Sadly, currently, there is no cure for Alzheimer’s disease. Therefore, there is no known drug or therapy that has the power to reverse or prevent it. However, drugs are being prescribed for individuals diagnosed with Alzheimer’s disease or some other types of dementia that have been dubbed as “memory pills”.
Before we explore these “memory pills”, it’s important to emphasize that Alzheimer’s disease is only one type of dementia – currently, the most common type of dementia. There are MANY different causes for dementia which means, there is no one drug or treatment that is effective for all the causes of dementia. The first step, therefore, is to get an accurate diagnosis of the type of dementia that you or your loved one is affected by, so that you can explore all possible treatment options for your circumstance.
If there is currently no cure for Alzheimer’s disease, then what do the drugs do?
Currently, the drugs that are available on the market, which have been approved by the US Food and Drug Administration (FDA), work in one of two different ways.
One group of drugs work on reducing the symptoms of Alzheimer’s disease by helping to increase the chemicals in the brain that improve communication between neurons to help with memory loss and difficulties with thinking abilities. However, these drugs only lessen these symptoms for a limited time. Examples of these drugs are: Donepezil (Aricept®), Galantamine (Razadyne®), Rivastigmine (Exelon®), Memantine (Namenda®), and Memantine + Donepezil (Namzaric®).
Another category of drugs work on delaying or changing the progression of Alzheimer’s disease by destroying the amyloid plaques that are known to be found in the brains of patients. Currently, only one drug has been approved by the FDA in the USA and has shown some level of improvements among patients with Alzheimer’s disease. This drug is known as Aducanumab (Aduhelm™). However, Aducanumab is not yet available in Canada as it is still in trial phases.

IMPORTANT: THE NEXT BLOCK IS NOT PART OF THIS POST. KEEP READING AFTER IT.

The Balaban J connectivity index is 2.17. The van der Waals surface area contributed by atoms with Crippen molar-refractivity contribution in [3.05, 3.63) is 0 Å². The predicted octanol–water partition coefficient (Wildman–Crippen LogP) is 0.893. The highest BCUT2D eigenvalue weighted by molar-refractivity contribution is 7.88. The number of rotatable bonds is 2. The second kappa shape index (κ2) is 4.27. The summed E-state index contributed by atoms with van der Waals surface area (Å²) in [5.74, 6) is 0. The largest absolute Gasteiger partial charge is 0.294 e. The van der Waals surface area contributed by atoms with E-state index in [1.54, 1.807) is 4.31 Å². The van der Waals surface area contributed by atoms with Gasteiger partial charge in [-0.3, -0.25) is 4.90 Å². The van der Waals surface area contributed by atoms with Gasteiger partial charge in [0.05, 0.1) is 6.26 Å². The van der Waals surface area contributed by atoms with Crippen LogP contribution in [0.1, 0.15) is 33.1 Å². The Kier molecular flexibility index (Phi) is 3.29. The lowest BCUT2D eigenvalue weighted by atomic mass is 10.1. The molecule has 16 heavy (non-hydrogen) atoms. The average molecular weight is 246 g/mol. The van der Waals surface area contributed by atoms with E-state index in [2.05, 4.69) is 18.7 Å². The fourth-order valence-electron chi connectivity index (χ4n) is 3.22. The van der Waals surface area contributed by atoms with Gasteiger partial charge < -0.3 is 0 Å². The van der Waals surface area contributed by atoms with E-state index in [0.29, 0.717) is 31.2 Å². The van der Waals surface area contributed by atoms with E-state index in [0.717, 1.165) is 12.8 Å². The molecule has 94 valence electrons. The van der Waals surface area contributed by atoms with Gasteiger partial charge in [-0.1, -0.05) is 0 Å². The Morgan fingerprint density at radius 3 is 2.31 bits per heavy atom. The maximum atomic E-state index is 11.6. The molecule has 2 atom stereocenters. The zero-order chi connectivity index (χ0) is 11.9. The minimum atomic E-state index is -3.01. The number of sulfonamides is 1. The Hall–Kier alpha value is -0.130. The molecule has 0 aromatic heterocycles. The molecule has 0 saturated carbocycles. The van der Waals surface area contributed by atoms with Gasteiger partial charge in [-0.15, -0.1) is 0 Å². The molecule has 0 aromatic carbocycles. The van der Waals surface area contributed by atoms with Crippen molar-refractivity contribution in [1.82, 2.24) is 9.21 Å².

Are the available drugs safe?
If you are considering taking these drugs for yourself or for your loved one, below are some important things to consider:
Consult with a healthcare professional (e.g., family physician, geriatrician, pharmacist, nutritionist, and other professionals involved in your or your loved one’s circle of care). You will want someone knowledgeable and experienced in the guidelines on the use (dosage, titration), management and monitoring of these medications.
Best to pay attention to any adverse drug reactions as these types of medications can have possible side effects. Common side effects of the current drugs can include stomach upset or skin rashes. Since it’s not uncommon for older adults to be taking other medications for other conditions, such as insomnia, hypertension, incontinence or medications to improve their appetite, to name a few, it’s important the care team is aware of all medications, and why you or your loved one are taking them, to help avoid any drug interactions.
If you are not ready for drug treatment, what are other options?
It is important to emphasize again that there are MANY different causes and there is no one drug or treatment that is effective against all these causes of dementia. Below are other possible approaches that are being encouraged by health practitioners:
- Staying physically active by exercising regularly;
- Engaging in daily cognitive exercises such as brain games;
- Maintaining a healthy diet with proper nutrition;
- Encouraging regular social activities;
- Getting enough sleep;
- Reducing or eliminating unhealthy habits such as smoking or excessive alcohol intake;
- Keeping numbers in check (blood pressure; cholesterol; blood sugar levels)
- Finding creative ways to continue to have a sense of purpose and maintain independence as long as possible.
There’s still much more to learn about Alzheimer’s disease and other types of dementia. Staying informed on ways to support our overall health, including current options for our brain health, is just one way to empower ourselves – both today and in the future.
Karen Tyrell CPCA, CDCP is a Dementia Consultant, Educator, Author & Advocate, and Founder of Personalized Dementia Solutions Inc. (www.DementiaSolutions.ca). Karen offers her expertise on dementia care through speaking engagements, workshops, support groups and by working one-on-one with families and caregivers to provide emotional support and practical solutions. She was also on the design team for The Village Langley and provides ongoing education to the Village team, families and the community.
The contents of this blog are provided for information purposes only. They are not intended to replace clinical diagnosis or medical advice from a health professional. For any health-related issue, always seek medical advice first from a trained medical professional.